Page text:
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North Korea sent a letter to Congress. That doesn't happen everyday.

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A North Korean parliamentary committee on Friday sent a rare letter of protest to the U.S. House of Representatives, complaining about a proposed new package of tougher sanctions.

The sanctions were condemned as a "heinous act against humanity" by the foreign affairs committee of the North's Supreme People's Assembly, according to a state media report.

It's unclear how it was sent since North Korea and the United States don't have official channels of communication.

The report, carried by the North's Korean Central News Agency, said the letter was sent Friday.

The Republican-led House overwhelmingly voted May 4 to impose the new sanctions, which target North Korea's shipping industry and use of what the bill called "slave labor."

The bill bars ships owned by North Korea or by countries that refuse to comply with U.N. resolutions against it from operating in American waters or docking at U.S. ports.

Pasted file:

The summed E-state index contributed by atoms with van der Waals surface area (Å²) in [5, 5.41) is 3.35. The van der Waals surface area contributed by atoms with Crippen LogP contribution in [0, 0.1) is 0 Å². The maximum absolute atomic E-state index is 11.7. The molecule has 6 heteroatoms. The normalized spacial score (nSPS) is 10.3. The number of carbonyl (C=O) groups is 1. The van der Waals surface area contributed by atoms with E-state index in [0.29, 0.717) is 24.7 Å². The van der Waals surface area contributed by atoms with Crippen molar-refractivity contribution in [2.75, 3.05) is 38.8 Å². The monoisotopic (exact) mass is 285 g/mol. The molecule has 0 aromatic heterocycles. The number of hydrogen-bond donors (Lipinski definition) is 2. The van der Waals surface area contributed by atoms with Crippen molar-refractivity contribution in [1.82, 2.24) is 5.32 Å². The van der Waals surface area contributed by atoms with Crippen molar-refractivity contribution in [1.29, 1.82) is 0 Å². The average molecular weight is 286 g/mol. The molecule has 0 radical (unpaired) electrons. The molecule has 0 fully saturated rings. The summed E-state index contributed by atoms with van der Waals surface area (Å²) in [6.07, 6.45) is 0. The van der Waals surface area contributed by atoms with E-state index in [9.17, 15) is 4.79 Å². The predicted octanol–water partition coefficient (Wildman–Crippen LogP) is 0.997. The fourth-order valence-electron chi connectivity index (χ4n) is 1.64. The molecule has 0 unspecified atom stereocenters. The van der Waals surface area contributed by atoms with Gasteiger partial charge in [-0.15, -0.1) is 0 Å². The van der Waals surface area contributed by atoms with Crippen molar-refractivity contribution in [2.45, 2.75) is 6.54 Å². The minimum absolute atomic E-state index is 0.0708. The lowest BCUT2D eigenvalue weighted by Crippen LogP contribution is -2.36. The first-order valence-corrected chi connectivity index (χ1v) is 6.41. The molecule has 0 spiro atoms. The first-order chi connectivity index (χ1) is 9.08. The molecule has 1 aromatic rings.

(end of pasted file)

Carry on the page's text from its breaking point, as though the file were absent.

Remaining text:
Goods produced by North Korea's forced labor would be prohibited from entering the United States, according to the legislation.

The Senate would also need to approve the new sanctions before they could be implemented.

It's not unusual for Pyongyang to condemn Washington's moves to censure it, but direct protests to Congress are exceptionally rare.


The North also announced last week that it thwarted what it claims was a CIA-backed attempt to assassinate Kim. On Friday, its Central Public Prosecutor's Office issued a statement suggesting that the United States and South Korea are harboring suspects and should extradite them to the North immediately.

--The Associated Press contributed to this report.

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